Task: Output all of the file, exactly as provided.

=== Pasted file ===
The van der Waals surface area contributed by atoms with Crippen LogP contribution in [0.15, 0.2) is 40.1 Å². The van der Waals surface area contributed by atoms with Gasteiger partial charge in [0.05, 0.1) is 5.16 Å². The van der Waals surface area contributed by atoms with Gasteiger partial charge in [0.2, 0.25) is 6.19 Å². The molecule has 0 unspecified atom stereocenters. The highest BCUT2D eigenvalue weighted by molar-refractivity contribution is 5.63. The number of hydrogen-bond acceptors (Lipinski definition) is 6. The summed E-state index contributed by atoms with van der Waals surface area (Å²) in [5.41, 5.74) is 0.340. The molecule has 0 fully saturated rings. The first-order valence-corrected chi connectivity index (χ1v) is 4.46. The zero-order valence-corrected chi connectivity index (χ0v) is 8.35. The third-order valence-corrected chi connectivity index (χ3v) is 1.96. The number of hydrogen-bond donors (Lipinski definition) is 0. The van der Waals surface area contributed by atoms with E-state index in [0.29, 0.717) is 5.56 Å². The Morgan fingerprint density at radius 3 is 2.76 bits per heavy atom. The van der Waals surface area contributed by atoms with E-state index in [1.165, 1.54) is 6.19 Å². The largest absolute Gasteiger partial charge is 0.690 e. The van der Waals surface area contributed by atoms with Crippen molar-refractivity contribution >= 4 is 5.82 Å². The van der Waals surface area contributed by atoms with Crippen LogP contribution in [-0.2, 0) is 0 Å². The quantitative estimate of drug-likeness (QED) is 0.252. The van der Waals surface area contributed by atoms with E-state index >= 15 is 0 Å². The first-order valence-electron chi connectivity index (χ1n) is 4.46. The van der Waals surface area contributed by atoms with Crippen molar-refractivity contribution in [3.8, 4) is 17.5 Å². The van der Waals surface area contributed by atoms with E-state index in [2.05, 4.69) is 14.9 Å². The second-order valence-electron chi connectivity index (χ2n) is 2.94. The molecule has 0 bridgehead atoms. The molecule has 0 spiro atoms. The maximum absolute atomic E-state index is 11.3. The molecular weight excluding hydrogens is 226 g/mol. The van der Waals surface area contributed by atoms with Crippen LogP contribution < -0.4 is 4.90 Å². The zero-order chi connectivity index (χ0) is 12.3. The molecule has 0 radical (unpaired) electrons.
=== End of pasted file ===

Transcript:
The van der Waals surface area contributed by atoms with Crippen LogP contribution in [0.15, 0.2) is 40.1 Å². The van der Waals surface area contributed by atoms with Gasteiger partial charge in [0.05, 0.1) is 5.16 Å². The van der Waals surface area contributed by atoms with Gasteiger partial charge in [0.2, 0.25) is 6.19 Å². The molecule has 0 unspecified atom stereocenters. The highest BCUT2D eigenvalue weighted by molar-refractivity contribution is 5.63. The number of hydrogen-bond acceptors (Lipinski definition) is 6. The summed E-state index contributed by atoms with van der Waals surface area (Å²) in [5.41, 5.74) is 0.340. The molecule has 0 fully saturated rings. The first-order valence-corrected chi connectivity index (χ1v) is 4.46. The zero-order valence-corrected chi connectivity index (χ0v) is 8.35. The third-order valence-corrected chi connectivity index (χ3v) is 1.96. The number of hydrogen-bond donors (Lipinski definition) is 0. The van der Waals surface area contributed by atoms with E-state index in [0.29, 0.717) is 5.56 Å². The Morgan fingerprint density at radius 3 is 2.76 bits per heavy atom. The van der Waals surface area contributed by atoms with E-state index in [1.165, 1.54) is 6.19 Å². The largest absolute Gasteiger partial charge is 0.690 e. The van der Waals surface area contributed by atoms with Crippen molar-refractivity contribution >= 4 is 5.82 Å². The van der Waals surface area contributed by atoms with Crippen LogP contribution in [-0.2, 0) is 0 Å². The quantitative estimate of drug-likeness (QED) is 0.252. The van der Waals surface area contributed by atoms with E-state index >= 15 is 0 Å². The first-order valence-electron chi connectivity index (χ1n) is 4.46. The van der Waals surface area contributed by atoms with Crippen molar-refractivity contribution in [3.8, 4) is 17.5 Å². The van der Waals surface area contributed by atoms with E-state index in [2.05, 4.69) is 14.9 Å². The second-order valence-electron chi connectivity index (χ2n) is 2.94. The molecule has 0 bridgehead atoms. The molecule has 0 spiro atoms. The maximum absolute atomic E-state index is 11.3. The molecular weight excluding hydrogens is 226 g/mol. The van der Waals surface area contributed by atoms with Crippen LogP contribution < -0.4 is 4.90 Å². The zero-order chi connectivity index (χ0) is 12.3. The molecule has 0 radical (unpaired) electrons.